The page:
Hi Steve and everybody,
Anna's article has provoked the XMCA community to a meaty discussion and
this alone is enough for us to appreciate Anna for her good work. I can add
that Anna Stetsenko displays great courage choosing one of the most
fundamental problems of CHAT as a subject of her criticism.
I agree with AS that if we really want to be guided by the approach
developed by Vygotsky and his followers, we must not just repeat their
classical definitions but develop and update them ourselves; especially
since neither Vygotsky, nor Leont'ev have left us an accomplished theory.
Vygotsky has made the first and the most difficult steps to Marxist,
dialectical psychology, but his bold attempt was interrupted by his untimely
death in the very beginning, he literally stopped in the middle of a
sentence. Leont'ev who succeeded him did his best to elaborate a consistent
activity theory, but at the end of his life publicly confessed (in "Home
discussion") that AT is still facing serious difficulties, that he say can't
explain how external activity transforms into internal activity. That frank
confession, more than anything else, testified to his high theoretical level
and his honesty as a researcher. Dealing with theoretical heritage of such a
high value we have to be accurate as we need to move CHAT approach forward
to the status of a consistent theory which will be more effective in diverse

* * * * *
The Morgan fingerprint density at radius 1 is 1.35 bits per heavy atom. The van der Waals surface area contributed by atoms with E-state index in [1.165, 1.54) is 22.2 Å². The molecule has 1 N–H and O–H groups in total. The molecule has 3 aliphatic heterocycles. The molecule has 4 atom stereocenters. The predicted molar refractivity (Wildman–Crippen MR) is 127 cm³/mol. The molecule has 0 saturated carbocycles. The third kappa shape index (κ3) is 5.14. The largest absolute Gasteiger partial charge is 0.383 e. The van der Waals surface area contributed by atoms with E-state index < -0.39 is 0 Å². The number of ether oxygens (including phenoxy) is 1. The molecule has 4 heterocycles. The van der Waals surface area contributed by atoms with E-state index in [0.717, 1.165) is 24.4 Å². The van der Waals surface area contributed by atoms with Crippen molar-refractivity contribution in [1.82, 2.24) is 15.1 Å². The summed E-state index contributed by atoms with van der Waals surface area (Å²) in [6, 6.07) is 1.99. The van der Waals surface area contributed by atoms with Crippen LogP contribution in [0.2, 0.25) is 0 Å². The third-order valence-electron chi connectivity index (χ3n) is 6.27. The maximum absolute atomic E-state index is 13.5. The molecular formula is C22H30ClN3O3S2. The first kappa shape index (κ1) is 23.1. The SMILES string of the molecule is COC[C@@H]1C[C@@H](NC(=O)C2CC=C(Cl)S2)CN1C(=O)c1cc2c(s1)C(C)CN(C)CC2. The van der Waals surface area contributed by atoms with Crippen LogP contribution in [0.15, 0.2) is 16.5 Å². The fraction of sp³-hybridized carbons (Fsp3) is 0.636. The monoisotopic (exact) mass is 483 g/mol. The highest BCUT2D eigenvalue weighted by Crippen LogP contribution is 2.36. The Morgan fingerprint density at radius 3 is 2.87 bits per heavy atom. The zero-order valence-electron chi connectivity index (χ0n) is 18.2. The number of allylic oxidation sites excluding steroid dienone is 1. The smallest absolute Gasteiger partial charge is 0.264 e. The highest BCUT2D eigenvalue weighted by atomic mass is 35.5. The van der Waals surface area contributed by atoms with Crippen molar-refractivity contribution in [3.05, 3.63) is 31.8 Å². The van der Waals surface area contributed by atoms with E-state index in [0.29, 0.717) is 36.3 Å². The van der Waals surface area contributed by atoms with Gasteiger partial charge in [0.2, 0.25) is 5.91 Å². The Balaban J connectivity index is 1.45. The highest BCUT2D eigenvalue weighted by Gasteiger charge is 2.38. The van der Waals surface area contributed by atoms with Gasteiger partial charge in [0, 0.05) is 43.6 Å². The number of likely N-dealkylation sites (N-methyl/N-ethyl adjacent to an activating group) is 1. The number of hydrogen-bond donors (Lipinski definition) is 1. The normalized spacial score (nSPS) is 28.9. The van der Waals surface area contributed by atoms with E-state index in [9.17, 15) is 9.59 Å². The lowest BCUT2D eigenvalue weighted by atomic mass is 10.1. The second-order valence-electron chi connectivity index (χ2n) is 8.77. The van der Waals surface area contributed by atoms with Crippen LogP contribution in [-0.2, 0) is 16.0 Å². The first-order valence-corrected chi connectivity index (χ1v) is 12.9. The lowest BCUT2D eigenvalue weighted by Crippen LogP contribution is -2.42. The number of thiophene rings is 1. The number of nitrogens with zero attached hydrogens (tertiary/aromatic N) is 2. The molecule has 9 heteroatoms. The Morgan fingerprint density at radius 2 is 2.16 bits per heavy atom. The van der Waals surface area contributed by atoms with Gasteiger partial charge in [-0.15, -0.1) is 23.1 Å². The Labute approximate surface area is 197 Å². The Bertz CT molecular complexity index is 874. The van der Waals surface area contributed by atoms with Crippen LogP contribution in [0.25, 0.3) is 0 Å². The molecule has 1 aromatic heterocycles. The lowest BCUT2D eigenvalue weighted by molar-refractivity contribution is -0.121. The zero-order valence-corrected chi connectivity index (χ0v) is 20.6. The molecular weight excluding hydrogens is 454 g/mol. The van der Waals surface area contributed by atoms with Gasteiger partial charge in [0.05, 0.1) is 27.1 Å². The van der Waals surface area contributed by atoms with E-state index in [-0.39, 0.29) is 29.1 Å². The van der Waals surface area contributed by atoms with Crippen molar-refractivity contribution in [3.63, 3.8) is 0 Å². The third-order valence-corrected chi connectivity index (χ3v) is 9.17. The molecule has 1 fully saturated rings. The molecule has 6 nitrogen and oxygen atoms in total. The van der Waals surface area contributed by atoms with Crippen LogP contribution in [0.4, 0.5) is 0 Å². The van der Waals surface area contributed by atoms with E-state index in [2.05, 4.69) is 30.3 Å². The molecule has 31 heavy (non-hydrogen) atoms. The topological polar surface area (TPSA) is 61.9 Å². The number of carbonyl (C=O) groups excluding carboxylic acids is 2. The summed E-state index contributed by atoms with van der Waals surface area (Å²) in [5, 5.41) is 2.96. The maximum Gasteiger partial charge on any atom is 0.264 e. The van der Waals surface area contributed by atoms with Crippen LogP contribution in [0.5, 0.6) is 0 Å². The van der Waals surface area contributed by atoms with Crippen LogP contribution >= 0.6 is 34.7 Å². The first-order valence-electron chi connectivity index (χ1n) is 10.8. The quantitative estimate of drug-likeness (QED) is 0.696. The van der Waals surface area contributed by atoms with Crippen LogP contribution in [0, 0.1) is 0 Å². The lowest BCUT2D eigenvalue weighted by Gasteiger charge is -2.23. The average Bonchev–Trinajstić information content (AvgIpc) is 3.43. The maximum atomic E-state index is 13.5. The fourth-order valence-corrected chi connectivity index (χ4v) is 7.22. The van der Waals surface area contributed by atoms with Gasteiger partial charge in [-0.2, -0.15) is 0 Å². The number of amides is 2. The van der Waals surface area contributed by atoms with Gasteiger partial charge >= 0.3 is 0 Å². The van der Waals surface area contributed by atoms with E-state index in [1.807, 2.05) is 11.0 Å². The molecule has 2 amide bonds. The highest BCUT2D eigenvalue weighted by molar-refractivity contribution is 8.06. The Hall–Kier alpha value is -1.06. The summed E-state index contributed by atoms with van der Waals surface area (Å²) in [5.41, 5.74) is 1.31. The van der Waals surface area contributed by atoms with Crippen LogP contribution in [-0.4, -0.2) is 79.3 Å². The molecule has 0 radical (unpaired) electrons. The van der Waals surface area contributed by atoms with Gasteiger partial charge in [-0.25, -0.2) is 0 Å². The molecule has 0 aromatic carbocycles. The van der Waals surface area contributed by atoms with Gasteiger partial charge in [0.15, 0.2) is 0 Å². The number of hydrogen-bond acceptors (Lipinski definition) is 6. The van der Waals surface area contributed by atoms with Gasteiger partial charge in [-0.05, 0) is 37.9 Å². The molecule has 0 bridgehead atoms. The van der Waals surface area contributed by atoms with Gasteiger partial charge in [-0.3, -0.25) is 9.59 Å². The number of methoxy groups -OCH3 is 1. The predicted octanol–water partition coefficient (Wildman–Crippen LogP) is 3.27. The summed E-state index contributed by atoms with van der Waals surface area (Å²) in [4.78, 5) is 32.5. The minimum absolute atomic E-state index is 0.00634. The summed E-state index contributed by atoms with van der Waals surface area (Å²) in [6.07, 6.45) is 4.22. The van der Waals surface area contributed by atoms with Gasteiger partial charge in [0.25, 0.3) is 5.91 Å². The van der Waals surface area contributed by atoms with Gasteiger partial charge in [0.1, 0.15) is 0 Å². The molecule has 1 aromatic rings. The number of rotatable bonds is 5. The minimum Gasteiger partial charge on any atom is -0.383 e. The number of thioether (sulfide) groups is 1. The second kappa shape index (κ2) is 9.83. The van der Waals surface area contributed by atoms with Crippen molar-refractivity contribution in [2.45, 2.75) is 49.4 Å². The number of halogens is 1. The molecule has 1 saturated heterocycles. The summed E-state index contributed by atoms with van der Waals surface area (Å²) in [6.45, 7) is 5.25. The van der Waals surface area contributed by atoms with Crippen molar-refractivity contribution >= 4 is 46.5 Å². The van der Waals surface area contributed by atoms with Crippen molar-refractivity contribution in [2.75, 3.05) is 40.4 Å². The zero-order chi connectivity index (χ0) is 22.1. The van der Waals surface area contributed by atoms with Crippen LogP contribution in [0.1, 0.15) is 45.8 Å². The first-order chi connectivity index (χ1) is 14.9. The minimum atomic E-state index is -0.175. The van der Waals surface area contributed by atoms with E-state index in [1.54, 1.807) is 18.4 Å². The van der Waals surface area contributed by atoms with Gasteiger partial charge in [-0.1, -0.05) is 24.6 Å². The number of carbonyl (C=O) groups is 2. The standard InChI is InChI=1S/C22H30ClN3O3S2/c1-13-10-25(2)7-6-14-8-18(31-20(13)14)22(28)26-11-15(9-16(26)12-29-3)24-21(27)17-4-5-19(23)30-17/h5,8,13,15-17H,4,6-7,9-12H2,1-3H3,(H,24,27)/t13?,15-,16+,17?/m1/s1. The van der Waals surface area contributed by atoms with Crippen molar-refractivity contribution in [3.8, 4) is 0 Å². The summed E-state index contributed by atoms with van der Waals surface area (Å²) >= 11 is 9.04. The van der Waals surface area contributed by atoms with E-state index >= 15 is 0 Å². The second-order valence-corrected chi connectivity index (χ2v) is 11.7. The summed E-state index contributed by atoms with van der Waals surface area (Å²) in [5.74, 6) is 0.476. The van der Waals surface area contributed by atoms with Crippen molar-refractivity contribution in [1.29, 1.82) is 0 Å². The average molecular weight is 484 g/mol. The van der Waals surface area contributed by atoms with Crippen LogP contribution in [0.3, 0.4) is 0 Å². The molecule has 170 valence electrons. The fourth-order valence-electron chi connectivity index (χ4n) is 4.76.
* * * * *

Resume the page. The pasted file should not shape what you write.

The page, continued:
forms of practice and escape the danger of losing the critical passion of
its core ideas.
I'll be frank, I find Anna's article extremely ambiguous, not to say
dangerous in the abovementioned meaning.
Anna pretends to fix certain gaps
"in initial formulations of activity theory (also
taken up by many followers of this school)" for the purpose to resolve them
and "to move to new levels of a consequentially materialist and
nonreductionist theory of human development that would not exclude human
subjectivity from the dialectical account of social life."
I fully agree with this statement. Let's see how she realizes her goal and
let's start with a short definition.
The principal distinction between materialism and idealism lies in what we
put as the starting point of our theoretical movement. Materialists try to
explain the most complex forms of objective reality starting from the idea
of a material Nature or substance as the only and fully all-sufficient basis
of existence and comprehension for all developed forms. Idealism finds this
task insoluble and puts forward some supplementary, extra principles like
"soul" or "spirit", "consciousness" or "will", "thinking" or "psyche",
"sensation", "creativity" or "socially organized experience" as equally
basic and substantial forms.
It's easy to see that the last sentence is simply a summary of Anna's
article. She only adds to the abovementioned list a new term "human
subjective ness" or "human subjectivity (in its various aspects)". It's
obvious that it ranks with the abovementioned terms being according to goals
of AS's article renamed from "psyche," "psychic reflection". Thus she starts
her movement "to new consequentially materialist. theory" from declaring a
consequentially idealist one.
Surely she repeatedly asserts that this human subjectivity is derivative
from human activity and social practice, but here we have to make things
1. If so called human subjective ness is an entirely derivative form in
relation to the object related activity, if it is not a causa sui but only a
modus of object related activity then Anna is pushing against an open door
(with her extra principle) and doesn't add any novelty to classical AT. It
is awkward to recall that a development in dialectical tradition was never
understood as being derived solely from material activity, but we are
dealing with real (not only formal) development when a social (derivative)